40 inspiring photography quotes from Brazilian documentary photographer Sebastião Salgado.

Sebastião Salgado is a Documentary Photographer and Photo Journalist from Brazil. He was born on 08th February 1944 in Aimores, Brazil. When we think of photographer Sebastião Salgado, what comes to mind are the words “humanitarian”, “humanist”, and “concerned photographer”.

Sebastião Salgado was a student of economics who completed his Ph.D. course work in Paris, France, and then decided to abandon academia for photography. He chose the power of the image over the power of the word to show the plight of the poor, the disadvantaged, the despised, and the abandoned people of the world. His photographs directly confront injustice, inhumanity, and horror with boundless compassion and empathy.

Here in this post, you can find some inspiring quotes from the master.

Photography Quotes From Master Photographer Sebastiao Salgado

“It’s more important for a photographer to have very good shoes than to have a very good camera.”


“I am a former economist. I never went to photography school to learn photography.”


“Photography is the language that gives people the opportunity to see what you saw.”


“I have a way to photograph. You work with space, you have a camera, you have a frame, and then a fraction of a second. It’s very instinctive. What you do is a fraction of a second, it’s there and it’s not there. But in this fraction of a second comes your past, comes your future, comes your relation with people, comes your ideology, comes your hate, comes your love – all together in this fraction of a second, it materializes there.”


“I don’t want anyone to appreciate the light or the palette of tones. I want my pictures to inform, to provoke discussion – and to raise money.”


“You need to be accepted by reality.”


“Photography is much more than just taking pictures – it is a way of life. What you feel, what you want to express, is your ideology and your ethics. It’s a language that allows you to travel over the wave of history.”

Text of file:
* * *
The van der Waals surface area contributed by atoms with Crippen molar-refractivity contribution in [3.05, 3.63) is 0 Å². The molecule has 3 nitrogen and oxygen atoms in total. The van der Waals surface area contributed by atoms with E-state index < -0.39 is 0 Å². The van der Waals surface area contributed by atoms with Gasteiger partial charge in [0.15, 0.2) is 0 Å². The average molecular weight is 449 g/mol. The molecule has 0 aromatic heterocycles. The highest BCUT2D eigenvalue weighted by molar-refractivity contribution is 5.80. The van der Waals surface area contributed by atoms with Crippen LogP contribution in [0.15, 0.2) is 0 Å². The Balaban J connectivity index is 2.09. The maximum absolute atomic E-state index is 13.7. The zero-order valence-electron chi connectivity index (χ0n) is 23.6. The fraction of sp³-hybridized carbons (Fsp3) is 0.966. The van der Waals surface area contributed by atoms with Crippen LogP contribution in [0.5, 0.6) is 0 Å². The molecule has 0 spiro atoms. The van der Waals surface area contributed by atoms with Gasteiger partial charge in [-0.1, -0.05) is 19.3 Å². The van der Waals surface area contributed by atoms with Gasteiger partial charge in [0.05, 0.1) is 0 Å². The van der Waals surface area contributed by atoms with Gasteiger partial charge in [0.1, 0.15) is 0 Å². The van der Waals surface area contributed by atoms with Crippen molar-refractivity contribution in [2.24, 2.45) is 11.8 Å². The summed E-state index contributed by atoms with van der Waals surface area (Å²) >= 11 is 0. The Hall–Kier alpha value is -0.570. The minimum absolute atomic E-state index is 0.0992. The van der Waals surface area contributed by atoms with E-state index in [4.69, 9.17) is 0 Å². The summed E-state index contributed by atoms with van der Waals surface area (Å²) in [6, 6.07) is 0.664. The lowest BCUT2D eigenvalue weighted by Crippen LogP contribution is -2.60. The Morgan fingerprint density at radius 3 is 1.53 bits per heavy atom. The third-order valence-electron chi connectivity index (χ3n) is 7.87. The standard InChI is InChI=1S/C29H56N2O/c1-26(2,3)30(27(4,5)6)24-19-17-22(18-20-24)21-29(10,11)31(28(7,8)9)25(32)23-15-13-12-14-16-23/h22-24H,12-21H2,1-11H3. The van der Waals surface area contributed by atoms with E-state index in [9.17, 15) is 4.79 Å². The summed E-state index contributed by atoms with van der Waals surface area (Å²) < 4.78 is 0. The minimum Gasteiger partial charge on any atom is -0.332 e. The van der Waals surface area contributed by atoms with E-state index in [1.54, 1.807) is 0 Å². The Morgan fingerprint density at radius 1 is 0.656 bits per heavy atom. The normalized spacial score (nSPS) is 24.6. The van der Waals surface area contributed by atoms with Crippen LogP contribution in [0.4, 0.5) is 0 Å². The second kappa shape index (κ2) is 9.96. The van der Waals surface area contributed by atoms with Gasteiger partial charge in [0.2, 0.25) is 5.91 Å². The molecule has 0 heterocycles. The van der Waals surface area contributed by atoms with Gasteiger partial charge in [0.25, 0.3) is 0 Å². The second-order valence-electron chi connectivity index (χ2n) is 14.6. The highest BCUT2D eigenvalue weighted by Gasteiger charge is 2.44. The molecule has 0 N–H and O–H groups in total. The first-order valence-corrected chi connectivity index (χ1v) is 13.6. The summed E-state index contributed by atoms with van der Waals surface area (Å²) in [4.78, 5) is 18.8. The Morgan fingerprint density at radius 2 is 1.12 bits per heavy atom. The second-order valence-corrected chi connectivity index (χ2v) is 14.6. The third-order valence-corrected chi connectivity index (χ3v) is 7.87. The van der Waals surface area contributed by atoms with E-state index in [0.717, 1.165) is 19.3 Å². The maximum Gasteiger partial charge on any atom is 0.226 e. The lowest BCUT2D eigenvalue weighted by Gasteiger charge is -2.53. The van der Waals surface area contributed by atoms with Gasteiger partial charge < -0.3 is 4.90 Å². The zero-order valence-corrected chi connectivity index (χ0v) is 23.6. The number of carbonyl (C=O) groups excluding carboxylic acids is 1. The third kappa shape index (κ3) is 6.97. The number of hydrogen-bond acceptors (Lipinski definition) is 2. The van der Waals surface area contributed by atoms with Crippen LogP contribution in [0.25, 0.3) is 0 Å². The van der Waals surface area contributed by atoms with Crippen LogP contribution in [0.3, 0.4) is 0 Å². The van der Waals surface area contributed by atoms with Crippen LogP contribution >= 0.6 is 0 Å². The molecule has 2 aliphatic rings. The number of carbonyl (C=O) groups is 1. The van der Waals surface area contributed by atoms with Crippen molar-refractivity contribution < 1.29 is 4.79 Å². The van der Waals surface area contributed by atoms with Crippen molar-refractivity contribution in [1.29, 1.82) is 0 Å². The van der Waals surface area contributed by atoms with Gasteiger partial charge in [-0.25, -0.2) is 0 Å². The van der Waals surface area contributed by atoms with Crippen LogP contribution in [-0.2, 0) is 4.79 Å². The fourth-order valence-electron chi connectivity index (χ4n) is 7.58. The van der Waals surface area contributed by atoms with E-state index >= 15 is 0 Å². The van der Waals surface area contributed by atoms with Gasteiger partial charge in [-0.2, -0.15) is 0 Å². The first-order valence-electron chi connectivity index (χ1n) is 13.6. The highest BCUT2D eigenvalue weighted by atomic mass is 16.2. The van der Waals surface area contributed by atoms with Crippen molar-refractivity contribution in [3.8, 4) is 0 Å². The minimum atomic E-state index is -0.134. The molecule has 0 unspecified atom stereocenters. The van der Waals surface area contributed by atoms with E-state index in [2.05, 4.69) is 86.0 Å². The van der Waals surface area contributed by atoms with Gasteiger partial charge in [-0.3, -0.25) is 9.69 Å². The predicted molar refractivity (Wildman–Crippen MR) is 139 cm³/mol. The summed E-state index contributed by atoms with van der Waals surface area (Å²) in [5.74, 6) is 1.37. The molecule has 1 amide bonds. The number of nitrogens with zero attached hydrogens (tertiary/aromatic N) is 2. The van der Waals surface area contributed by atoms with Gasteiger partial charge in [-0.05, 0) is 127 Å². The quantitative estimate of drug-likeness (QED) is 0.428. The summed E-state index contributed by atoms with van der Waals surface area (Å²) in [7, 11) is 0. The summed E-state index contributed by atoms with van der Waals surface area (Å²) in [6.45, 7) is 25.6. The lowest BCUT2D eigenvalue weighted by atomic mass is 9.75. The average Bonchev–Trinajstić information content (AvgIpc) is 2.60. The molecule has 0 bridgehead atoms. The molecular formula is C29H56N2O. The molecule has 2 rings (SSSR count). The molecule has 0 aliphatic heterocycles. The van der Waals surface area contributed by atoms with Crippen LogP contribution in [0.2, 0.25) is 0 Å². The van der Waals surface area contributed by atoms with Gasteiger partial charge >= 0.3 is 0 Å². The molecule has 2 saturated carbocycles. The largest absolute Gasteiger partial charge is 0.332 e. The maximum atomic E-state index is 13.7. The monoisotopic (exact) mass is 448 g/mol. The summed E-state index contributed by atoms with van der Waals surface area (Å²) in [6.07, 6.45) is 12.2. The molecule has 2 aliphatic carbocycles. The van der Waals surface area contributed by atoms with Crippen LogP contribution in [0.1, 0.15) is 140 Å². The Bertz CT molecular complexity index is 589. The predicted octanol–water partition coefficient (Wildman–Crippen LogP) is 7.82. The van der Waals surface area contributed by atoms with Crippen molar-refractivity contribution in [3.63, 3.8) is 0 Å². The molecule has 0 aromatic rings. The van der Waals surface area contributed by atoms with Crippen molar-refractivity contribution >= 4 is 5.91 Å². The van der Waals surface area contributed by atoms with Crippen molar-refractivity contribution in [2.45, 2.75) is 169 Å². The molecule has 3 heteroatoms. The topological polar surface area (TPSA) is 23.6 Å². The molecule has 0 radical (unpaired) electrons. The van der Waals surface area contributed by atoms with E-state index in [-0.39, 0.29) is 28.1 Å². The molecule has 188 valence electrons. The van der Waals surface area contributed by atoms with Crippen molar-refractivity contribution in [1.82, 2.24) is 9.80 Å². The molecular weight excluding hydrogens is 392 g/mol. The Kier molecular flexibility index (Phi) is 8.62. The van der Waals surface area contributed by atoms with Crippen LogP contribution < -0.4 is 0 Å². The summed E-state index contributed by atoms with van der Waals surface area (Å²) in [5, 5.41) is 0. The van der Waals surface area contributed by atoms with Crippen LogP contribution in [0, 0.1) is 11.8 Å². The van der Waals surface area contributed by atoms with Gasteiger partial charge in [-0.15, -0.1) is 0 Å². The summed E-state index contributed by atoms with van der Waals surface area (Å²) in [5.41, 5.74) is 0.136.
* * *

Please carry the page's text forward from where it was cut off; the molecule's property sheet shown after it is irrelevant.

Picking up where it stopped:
“It’s not the photographer who makes the picture, but the person being photographed.”


“When I was just starting out, I met Cartier-Bresson. He wasn’t young in age but, in his mind, he was the youngest person I’d ever met. He told me it was necessary to trust my instincts, be inside my work, and set aside my ego. In the end, my photography turned out very different to his, but I believe we were coming from the same place.”


“Photography is deeply subjective. It is my way of seeing – my pictures are made with my political and ideological ideas.”


“I’m not an artist. An artist makes an object. Me, it’s not an object, I work in history, I’m a storyteller.”


“What I want is the world to remember the problems and the people I photograph. What I want is to create a discussion about what is happening around the world and to provoke some debate with these pictures. Nothing more than this. I don’t want people to look at them and appreciate the light and the palate of tones. I want them to look inside and see what the pictures represent, and the kind of people I photograph.”


“I try with my pictures to raise a question, to provoke a debate, so that we can discuss problems together and come up with solutions.”


“It is a privilege to be a photographer – to have the opportunity to be there.”


“When you capture a story, it must be your story, your choice. You must have 100 per cent identification with your story – a patience with the subject that you shoot.”


“I have been photographing the portrait of an end of an era, as machines and computers replace human workers. What we have in these pictures is an archeology.”


“I’m not a religious person. The language of photography is symbolic.”


“I have a partner that I work with: my wife. The most important thing in all my life was the day that I met my wife. I met her in 1964 and every story that I photographed, we considered, we discussed together. We were motivated by the same ethical and political reasons to do these stories.”


“The language that photography has is a formal language. Any photographer is doing something formal. If it’s formal, then it must be an aesthetic way to communicate.”


“When you work fast, what you put in your pictures is what your brought with yoiu — your own ideas and concepts. When you spend more time on a project, you learn to understand your subjects. There comes a time when it is not you who is taking the pictures. Something special happens between the photographer and the people he is photographing. He realizes that they are giving the pictures to him.”